“I still say Kayla should be here, and if Obama had been as decisive as President Trump, maybe she would have been,” Marsha Mueller said, referring to the death of her daughter at the hands of ISIS chief Abu Bakr al-Baghdadi. “After Kayla’s death, the Muellers became outspoken critics of the American government’s handling of its foreign hostages. They had been encouraged to keep her captivity secret, and discouraged from attempting to free her or pay a ransom.”
Leaving aside the question of whether Obama ever had a good tactical option at rescuing Kayla Mueller, “decisive” is probably the wrong word to characterize the former president’s style. Obama knew what he wanted and valued signaling and appearances in a sincere way. He was always signaling. If the Muellers were instructed not to speak it was so as not to jam his carefully crafted messages. By treating Bin Laden’s corpse reverently; by an excruciating choice of words and many other ways he was signaling. Always signaling, which he saw as an important part of his job.
To be fair, Obama had a point. Messaging is certainly an important part of statesmanship. What he never quite accepted was that his signals never had the intended effect. Baghdadi was a thug and Obama’s punctilio never made it past the brutal filter. Like Dr. Arthur Carrington from the movie “The Thing from Another World,” he was always trying to reason with the monster, convinced that words would win the day, little realizing it would not work.
Obama was not indecisive. He simply decided on a different course and held to it. The only problem is it led nowhere. Ironically it was Maureen Dowd in the NYT who most clearly understood this. “Obama — Just Too Good for Us.” “‘Sometimes I wonder whether I was 10 or 20 years too early,’ Obama mused to aides.” Persuasion was his sole and sometimes insufficient weapon. Dowd saw Hillary’s nomination as the machine politics backlash against the ineffectual idealism of Obama.
Where were the next Barack Obamas? Obama had never been about party building. He was the man alone in the arena.
Even though he could make magic — like the time he sang “Amazing Grace” at a funeral for black parishioners murdered by a white supremacist in South Carolina — Obama did not like persuading people to do what they didn’t want to do. And that is the definition of politics. He wanted them simply to do what he had ascertained to be right. …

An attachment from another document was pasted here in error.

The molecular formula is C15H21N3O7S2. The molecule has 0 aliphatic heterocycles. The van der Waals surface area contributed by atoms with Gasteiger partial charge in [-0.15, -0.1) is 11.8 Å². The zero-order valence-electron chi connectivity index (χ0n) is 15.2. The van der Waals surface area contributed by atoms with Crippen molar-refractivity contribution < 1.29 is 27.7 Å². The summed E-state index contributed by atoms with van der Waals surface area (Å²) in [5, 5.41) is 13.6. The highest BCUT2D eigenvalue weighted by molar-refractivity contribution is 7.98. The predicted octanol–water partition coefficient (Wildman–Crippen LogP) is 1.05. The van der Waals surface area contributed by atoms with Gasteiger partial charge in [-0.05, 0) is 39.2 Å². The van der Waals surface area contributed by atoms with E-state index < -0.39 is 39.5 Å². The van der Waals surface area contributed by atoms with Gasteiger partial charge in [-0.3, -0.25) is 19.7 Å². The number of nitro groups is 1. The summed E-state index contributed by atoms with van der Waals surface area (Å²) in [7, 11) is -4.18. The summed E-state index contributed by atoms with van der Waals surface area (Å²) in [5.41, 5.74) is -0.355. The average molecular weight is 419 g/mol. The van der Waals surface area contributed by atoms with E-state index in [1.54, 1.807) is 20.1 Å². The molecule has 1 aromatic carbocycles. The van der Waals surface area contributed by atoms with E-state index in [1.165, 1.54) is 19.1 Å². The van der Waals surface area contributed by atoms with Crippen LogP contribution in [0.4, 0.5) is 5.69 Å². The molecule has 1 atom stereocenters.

“I couldn’t shake the feeling that I should have seen it coming,” Rhodes writes about the “darkness” that enveloped him when he saw the electoral map turn red. “Because when you distilled it, stripped out the racism and misogyny, we’d run against Hillary eight years ago with the same message Trump had used: She’s part of a corrupt establishment that can’t be trusted to change.”
Alas for Hillary the candidate, if Obama came 20 years too early she came 10 years too late.
By contrast, Trump’s reaction to Mueller’s murder was far more Roman and atavistic. It was frankly tribal. In the video clip below mentally replace Caesar’s line upon seeing the head of Pompey, “he was a consul of Rome” with “she was a citizen of the United States” and one gets the sense of what Delta Force conveyed. Not very enlightened, but there it is.
Shame, Baghdadi. Shame.
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Ghost Wars: The Secret History of the CIA, Afghanistan, and Bin Laden, from the Soviet Invasion to September 10, 2001, by Steve Coll. Winner of the 2005 Pulitzer Prize, journalist Coll recounts, for the first time, the history of the covert wars in Afghanistan that fueled Islamic militancy and sowed the seeds of the September 11 attacks. Using firsthand accounts by key government, intelligence, and military personnel, both foreign and American, he details the secret history of the CIA’s role in Afghanistan (including its covert operations against Soviet troops from 1979 to 1989), the rise of the Taliban, the emergence of bin Laden, and the failed efforts by U.S. forces to find and assassinate bin Laden in Afghanistan.
Other Minds: The Octopus, the Sea, and the Deep Origins of Consciousness, by Peter Godfrey Smith. In this book, philosopher Godfrey-Smith tells a bold new story of how subjective experience crept into being — how nature became aware of itself — a story that largely occurs in the ocean. By tracing the question of inner life back to its roots, he casts crucial new light on the octopus mind — and on our own.
The Jungle Grows Back: America and Our Imperiled World, by Robert Kagan. An argument for America’s role as an enforcer of peace and order throughout the world — and what is likely to happen if we withdraw and focus our attention inward.
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Did you know that you can purchase some of these books and pamphlets by Richard Fernandez and share them with your friends? They will receive a link in their email and it will automatically give them access to a Kindle reader on their smartphone, computer or even as a web-readable document.
Open Curtains by George Spix and Richard Fernandez. Technology represents both unlimited promise and menace. Which transpires depends on whether people can claim ownership over their knowledge or whether human informational capital continues to suffer the Tragedy of the Commons.
The War of the Words, Understanding the crisis of the early 21st century in terms of information corruption in the financial, security and political spheres
Rebranding Christianity, or why the truth shall make you free
The Three Conjectures, reflections on terrorism and the nuclear age
Storming the Castle, why government should get small
No Way In at Amazon Kindle. Fiction. A flight into peril, flashbacks to underground action.
Storm Over the South China Sea, how China is restarting history in the Pacific.
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